Canine distemper is a highly contagious viral disease that can affect dogs of any age with young puppies being at highest risk.

Symptoms vary but can include fever, coughing, sneezing, nasal discharge, vomiting, diarrhoea, loss of appetite and depression. Muscle tremors, fits and paralysis may occur later in the disease. Treatment is usually ineffective and the recovery rate very low. Dogs that do recover may have permanent brain damage.

Infectious canine Hepatitis (also known as Canine Adenovirus type1)

Infectious canine hepatitis is a viral disease which, like distemper is extremely contagious and often fatal. Dogs of any age can become infected, however severe cases are rare in dogs over two years of age.

Symptoms include high fever, depression, loss of appetite, vomiting, diarrhoea and acute abdominal pain. In severe cases death can occur within 24 to 36 hours. Dogs that recover may develop long-term liver and kidney problems and can act as carriers spreading the disease to other dogs for many months.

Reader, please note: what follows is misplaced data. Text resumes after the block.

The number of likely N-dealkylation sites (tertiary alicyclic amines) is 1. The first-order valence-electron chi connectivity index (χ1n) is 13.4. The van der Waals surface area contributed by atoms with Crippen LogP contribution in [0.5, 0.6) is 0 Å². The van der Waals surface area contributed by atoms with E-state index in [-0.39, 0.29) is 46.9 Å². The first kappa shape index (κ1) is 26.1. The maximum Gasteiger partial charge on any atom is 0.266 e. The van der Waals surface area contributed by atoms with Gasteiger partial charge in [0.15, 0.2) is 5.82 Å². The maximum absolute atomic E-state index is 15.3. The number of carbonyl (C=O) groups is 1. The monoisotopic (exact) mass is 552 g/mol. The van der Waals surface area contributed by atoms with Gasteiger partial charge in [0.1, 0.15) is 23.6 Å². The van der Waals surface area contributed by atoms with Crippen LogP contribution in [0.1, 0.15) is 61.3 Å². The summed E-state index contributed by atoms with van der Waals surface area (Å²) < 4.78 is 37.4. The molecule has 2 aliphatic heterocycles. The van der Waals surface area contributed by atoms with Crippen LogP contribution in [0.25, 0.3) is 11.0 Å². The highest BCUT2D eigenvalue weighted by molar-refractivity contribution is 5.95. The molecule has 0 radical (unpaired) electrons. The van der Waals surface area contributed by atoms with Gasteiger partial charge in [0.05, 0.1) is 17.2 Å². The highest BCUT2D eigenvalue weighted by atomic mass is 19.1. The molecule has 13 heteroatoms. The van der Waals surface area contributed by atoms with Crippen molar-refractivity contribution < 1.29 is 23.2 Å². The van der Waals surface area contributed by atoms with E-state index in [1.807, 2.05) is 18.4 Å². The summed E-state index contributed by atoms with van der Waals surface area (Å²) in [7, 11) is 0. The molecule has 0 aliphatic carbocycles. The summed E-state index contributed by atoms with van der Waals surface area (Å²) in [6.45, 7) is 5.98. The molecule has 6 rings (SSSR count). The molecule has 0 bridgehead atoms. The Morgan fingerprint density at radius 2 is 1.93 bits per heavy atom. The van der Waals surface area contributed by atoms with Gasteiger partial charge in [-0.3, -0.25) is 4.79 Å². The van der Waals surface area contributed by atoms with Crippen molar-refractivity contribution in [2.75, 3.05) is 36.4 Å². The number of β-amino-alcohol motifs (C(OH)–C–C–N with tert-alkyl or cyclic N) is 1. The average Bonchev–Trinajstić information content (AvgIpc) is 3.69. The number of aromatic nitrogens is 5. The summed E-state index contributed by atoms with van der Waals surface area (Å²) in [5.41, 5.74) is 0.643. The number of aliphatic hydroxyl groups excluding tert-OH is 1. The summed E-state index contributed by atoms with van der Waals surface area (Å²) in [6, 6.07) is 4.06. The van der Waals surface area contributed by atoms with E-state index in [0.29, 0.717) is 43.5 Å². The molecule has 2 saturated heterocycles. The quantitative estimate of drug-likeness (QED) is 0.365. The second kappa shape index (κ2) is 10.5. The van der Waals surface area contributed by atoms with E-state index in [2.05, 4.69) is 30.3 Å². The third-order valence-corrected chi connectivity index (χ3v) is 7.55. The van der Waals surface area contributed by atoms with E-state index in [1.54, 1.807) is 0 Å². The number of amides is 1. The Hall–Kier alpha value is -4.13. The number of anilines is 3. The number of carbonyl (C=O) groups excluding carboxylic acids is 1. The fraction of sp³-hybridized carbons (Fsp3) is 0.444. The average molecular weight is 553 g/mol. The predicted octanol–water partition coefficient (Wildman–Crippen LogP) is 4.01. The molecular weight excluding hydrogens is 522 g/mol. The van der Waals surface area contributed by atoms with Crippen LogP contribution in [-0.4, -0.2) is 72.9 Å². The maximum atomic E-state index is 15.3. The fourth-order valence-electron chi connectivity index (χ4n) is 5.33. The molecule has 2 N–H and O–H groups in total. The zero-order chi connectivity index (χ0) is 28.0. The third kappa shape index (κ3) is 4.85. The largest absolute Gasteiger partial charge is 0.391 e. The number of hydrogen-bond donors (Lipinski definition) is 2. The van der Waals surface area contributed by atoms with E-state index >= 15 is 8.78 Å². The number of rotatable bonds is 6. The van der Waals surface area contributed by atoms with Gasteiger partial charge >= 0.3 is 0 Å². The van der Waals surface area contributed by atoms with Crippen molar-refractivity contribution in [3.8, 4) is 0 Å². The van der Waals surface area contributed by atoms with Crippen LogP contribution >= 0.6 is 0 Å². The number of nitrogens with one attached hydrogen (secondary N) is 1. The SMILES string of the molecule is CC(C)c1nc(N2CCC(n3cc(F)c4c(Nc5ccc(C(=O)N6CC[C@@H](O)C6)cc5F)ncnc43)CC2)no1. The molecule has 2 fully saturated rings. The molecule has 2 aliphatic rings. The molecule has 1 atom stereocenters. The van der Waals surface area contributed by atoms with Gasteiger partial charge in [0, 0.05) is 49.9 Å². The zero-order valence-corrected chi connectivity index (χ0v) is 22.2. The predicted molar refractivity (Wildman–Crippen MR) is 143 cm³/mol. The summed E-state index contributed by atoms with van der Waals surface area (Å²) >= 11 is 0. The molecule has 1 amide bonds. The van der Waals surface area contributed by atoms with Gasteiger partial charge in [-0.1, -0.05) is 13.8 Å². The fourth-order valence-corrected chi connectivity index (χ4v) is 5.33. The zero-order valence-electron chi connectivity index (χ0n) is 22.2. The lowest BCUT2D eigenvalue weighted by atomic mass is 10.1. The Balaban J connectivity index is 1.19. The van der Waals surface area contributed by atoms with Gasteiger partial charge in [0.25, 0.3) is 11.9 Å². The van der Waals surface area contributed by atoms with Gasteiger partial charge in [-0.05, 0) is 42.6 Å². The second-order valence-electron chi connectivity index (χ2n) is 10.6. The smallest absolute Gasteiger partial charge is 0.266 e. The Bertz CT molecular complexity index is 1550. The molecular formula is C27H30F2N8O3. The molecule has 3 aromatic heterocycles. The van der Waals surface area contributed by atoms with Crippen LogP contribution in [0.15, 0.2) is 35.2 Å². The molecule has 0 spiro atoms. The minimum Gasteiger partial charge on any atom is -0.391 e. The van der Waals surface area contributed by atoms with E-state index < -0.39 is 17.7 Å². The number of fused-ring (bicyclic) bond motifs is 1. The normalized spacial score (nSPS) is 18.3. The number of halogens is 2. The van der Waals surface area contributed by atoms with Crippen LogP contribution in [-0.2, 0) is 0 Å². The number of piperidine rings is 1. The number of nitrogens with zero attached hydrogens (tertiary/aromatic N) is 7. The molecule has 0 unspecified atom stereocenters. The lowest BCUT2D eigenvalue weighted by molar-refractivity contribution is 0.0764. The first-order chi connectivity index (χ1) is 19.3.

Canine Cough

Canine cough is a condition produced by several highly infectious viruses and bacteria, which can be easily spread wherever dogs congregate, such as parks, grooming salons, doggy day care, shows, obedience schools and boarding kennels. Among the infectious agents associated with canine cough is the bacterium known as Bordetella bronchiseptica and the canine viruses parainfluenza, adenovirus type 2 and distemper.

Affected dogs have a dry hacking cough which can persist for several weeks. It is distressing for pet dogs and their owners. It is a major problem for working and sporting dogs. Pneumonia can also be a consequence of infection, particularly in young animals .